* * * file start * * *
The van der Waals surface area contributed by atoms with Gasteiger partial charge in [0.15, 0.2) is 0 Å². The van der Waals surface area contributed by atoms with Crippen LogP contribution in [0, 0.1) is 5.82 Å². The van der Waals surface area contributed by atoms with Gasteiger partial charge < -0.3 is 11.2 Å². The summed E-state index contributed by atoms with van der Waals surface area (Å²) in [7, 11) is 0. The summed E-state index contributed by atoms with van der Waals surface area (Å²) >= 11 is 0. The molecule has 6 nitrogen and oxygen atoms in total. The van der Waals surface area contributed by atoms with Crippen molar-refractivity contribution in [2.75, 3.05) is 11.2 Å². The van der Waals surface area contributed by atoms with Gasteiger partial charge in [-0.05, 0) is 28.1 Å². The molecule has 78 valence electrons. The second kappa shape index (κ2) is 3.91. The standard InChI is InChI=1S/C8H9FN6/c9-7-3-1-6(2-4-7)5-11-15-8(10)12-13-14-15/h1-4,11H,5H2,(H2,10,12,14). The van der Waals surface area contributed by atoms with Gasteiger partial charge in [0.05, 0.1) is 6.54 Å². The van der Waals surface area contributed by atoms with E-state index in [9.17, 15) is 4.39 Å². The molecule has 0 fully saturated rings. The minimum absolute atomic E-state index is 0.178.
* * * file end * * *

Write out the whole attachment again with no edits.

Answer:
The van der Waals surface area contributed by atoms with Gasteiger partial charge in [0.15, 0.2) is 0 Å². The van der Waals surface area contributed by atoms with Crippen LogP contribution in [0, 0.1) is 5.82 Å². The van der Waals surface area contributed by atoms with Gasteiger partial charge < -0.3 is 11.2 Å². The summed E-state index contributed by atoms with van der Waals surface area (Å²) in [7, 11) is 0. The summed E-state index contributed by atoms with van der Waals surface area (Å²) >= 11 is 0. The molecule has 6 nitrogen and oxygen atoms in total. The van der Waals surface area contributed by atoms with Crippen molar-refractivity contribution in [2.75, 3.05) is 11.2 Å². The van der Waals surface area contributed by atoms with Gasteiger partial charge in [-0.05, 0) is 28.1 Å². The molecule has 78 valence electrons. The second kappa shape index (κ2) is 3.91. The standard InChI is InChI=1S/C8H9FN6/c9-7-3-1-6(2-4-7)5-11-15-8(10)12-13-14-15/h1-4,11H,5H2,(H2,10,12,14). The van der Waals surface area contributed by atoms with Gasteiger partial charge in [0.05, 0.1) is 6.54 Å². The van der Waals surface area contributed by atoms with E-state index in [9.17, 15) is 4.39 Å². The molecule has 0 fully saturated rings. The minimum absolute atomic E-state index is 0.178.